Ask Annie: So who owes the cash here? A run-in with the Revenue


Q. In January I received a letter from HM Revenue & Customs (HMRC) telling me my tax code had changed, and notifying me that I owed unpaid tax from 2004-05 of £1,237.62.

I telephoned HMRC and told the official that, far from owing tax, I had probably been overpaying in the 2007-08 financial year, as my current employer had only just given its local tax office the P45 leaver's form I had received from my previous employer – even though I have been working for this company since October last year.

The official told me I would receive a letter with a breakdown of all the calculations, explaining where the underpayment had occurred. I received this in February.

It gave all sorts of figures that were incorrect, so I telephoned HMRC again. This time I was advised to write in asking for any outstanding money owing to be deferred until the 2009-10 financial year, to give the tax office time to get all the information up to date and sort things out.

I did as I was told but then I received some additional information from an employment agency that had found me work in the past; this threw extra light on my tax affairs.

I made yet another call to the tax office and requested that someone reinvestigate my case. The call handler told me that any money deducted incorrectly would be paid back to me after my affairs had been looked at again. I have a family and can't afford to wait for that to happen.

All in all, I have been bitterly disappointed with the lack of interest shown by the authorities in resolving this issue. Why are they unwilling to allocate my case to one person from the tax office?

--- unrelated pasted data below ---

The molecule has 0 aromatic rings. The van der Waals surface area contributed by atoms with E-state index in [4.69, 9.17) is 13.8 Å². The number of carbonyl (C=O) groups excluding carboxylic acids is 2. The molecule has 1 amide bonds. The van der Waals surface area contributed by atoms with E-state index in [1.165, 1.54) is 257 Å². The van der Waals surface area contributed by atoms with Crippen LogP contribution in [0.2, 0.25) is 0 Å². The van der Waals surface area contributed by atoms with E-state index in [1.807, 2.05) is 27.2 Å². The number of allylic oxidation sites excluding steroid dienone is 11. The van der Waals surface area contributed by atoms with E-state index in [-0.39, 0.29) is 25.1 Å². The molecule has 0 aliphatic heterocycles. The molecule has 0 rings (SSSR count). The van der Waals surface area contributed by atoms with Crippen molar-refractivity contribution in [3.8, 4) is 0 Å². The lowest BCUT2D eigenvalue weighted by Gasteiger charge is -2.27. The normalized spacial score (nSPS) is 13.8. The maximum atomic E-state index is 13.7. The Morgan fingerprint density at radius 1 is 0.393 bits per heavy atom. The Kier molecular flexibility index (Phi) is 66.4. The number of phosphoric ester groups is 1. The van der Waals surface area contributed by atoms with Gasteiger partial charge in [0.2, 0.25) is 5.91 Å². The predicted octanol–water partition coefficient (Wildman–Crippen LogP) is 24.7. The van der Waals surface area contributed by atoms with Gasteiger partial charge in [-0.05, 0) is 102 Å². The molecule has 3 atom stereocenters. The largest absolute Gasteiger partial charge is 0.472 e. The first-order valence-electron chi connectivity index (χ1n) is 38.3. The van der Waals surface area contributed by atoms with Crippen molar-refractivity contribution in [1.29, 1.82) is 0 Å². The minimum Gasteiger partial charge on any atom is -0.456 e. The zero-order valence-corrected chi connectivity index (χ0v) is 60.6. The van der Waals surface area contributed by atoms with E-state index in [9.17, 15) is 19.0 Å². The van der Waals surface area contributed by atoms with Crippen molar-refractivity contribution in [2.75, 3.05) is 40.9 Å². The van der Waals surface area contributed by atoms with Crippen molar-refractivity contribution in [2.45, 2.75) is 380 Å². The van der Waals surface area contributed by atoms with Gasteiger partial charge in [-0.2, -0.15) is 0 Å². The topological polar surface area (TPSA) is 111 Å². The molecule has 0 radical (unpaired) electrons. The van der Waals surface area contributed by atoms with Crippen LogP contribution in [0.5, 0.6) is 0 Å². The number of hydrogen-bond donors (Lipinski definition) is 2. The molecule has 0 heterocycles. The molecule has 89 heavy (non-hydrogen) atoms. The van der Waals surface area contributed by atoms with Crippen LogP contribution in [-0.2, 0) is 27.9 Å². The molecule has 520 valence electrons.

ET, Hereford

A. You have certainly got yourself in a tangle with the taxman, and it seems that the problem may take some time to sort out.

Ronnie Ludwig, a partner in the private wealth group at chartered accountants Saffery Champness, says: "When phoning your tax office, you are normally going through to a call centre somewhere in the UK. These are manned by individuals with basic tax knowledge who have access only to the computer records."

Mr Ludwig adds that more technical queries will be referred to specialist service officers, whose workloads are often heavy. So delays are not unusual.

He says that in your case it's likely a mistake has been made. "It appears you did not initially provide your P45 to your current employer, so you probably completed a P46. This could have prompted a review of your records. It may well be that there has been an error involving an incorrect national insurance number."

Mr Ludwig suggests you phone once again to find out if HMRC has done what it promised and arranged for the surprise tax bill to be deferred to the 2009-10 tax year. If not, you should request to speak to a manager to ensure that it is done.

He also suggests that you write to HMRC, including details of the problem and the various calls you have made: "You will hopefully have the name of a higher-grade officer by this stage and should address the letter to them. If not, address it to the area director. You should also copy the letter to the complaints manager at the HMRC office."

If this does not resolve matters, you can request a review of the case by another HMRC officer. If you are still unsatisfied, you can refer matters to the official adjudicator, who will carry out an independent review.

Finally, you can even take your case to the Parliamentary Ombudsman.

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